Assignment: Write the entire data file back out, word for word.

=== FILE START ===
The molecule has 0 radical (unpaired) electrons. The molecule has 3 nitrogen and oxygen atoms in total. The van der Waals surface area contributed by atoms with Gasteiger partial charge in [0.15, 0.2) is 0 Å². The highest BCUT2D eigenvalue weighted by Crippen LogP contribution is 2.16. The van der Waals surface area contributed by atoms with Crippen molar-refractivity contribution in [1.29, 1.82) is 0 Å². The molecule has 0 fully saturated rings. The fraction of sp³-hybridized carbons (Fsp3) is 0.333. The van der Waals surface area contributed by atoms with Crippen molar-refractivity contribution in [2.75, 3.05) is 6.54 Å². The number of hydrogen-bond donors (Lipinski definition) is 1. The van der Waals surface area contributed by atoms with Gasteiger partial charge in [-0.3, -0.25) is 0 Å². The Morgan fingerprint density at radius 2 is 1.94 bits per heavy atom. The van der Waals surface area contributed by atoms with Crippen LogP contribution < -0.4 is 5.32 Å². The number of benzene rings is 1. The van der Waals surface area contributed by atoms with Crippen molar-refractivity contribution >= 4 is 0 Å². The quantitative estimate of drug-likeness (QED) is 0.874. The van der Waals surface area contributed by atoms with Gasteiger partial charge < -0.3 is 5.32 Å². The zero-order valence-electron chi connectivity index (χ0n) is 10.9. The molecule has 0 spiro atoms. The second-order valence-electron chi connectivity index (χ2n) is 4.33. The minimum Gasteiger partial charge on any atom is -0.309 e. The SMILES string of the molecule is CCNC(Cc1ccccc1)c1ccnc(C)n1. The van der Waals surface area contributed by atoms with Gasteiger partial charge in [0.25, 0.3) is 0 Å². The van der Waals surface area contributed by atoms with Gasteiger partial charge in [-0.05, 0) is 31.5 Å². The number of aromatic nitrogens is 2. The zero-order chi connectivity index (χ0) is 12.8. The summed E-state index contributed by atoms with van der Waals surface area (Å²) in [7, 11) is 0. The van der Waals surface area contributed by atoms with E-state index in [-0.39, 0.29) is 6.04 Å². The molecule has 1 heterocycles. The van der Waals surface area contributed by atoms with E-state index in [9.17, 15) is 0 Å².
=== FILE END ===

The molecule has 0 radical (unpaired) electrons. The molecule has 3 nitrogen and oxygen atoms in total. The van der Waals surface area contributed by atoms with Gasteiger partial charge in [0.15, 0.2) is 0 Å². The highest BCUT2D eigenvalue weighted by Crippen LogP contribution is 2.16. The van der Waals surface area contributed by atoms with Crippen molar-refractivity contribution in [1.29, 1.82) is 0 Å². The molecule has 0 fully saturated rings. The fraction of sp³-hybridized carbons (Fsp3) is 0.333. The van der Waals surface area contributed by atoms with Crippen molar-refractivity contribution in [2.75, 3.05) is 6.54 Å². The number of hydrogen-bond donors (Lipinski definition) is 1. The van der Waals surface area contributed by atoms with Gasteiger partial charge in [-0.3, -0.25) is 0 Å². The Morgan fingerprint density at radius 2 is 1.94 bits per heavy atom. The van der Waals surface area contributed by atoms with Crippen LogP contribution < -0.4 is 5.32 Å². The number of benzene rings is 1. The van der Waals surface area contributed by atoms with Crippen molar-refractivity contribution >= 4 is 0 Å². The quantitative estimate of drug-likeness (QED) is 0.874. The van der Waals surface area contributed by atoms with Gasteiger partial charge < -0.3 is 5.32 Å². The zero-order valence-electron chi connectivity index (χ0n) is 10.9. The molecule has 0 spiro atoms. The second-order valence-electron chi connectivity index (χ2n) is 4.33. The minimum Gasteiger partial charge on any atom is -0.309 e. The SMILES string of the molecule is CCNC(Cc1ccccc1)c1ccnc(C)n1. The van der Waals surface area contributed by atoms with Gasteiger partial charge in [0.25, 0.3) is 0 Å². The van der Waals surface area contributed by atoms with Gasteiger partial charge in [-0.05, 0) is 31.5 Å². The number of aromatic nitrogens is 2. The zero-order chi connectivity index (χ0) is 12.8. The summed E-state index contributed by atoms with van der Waals surface area (Å²) in [7, 11) is 0. The van der Waals surface area contributed by atoms with E-state index in [-0.39, 0.29) is 6.04 Å². The molecule has 1 heterocycles. The van der Waals surface area contributed by atoms with E-state index in [9.17, 15) is 0 Å².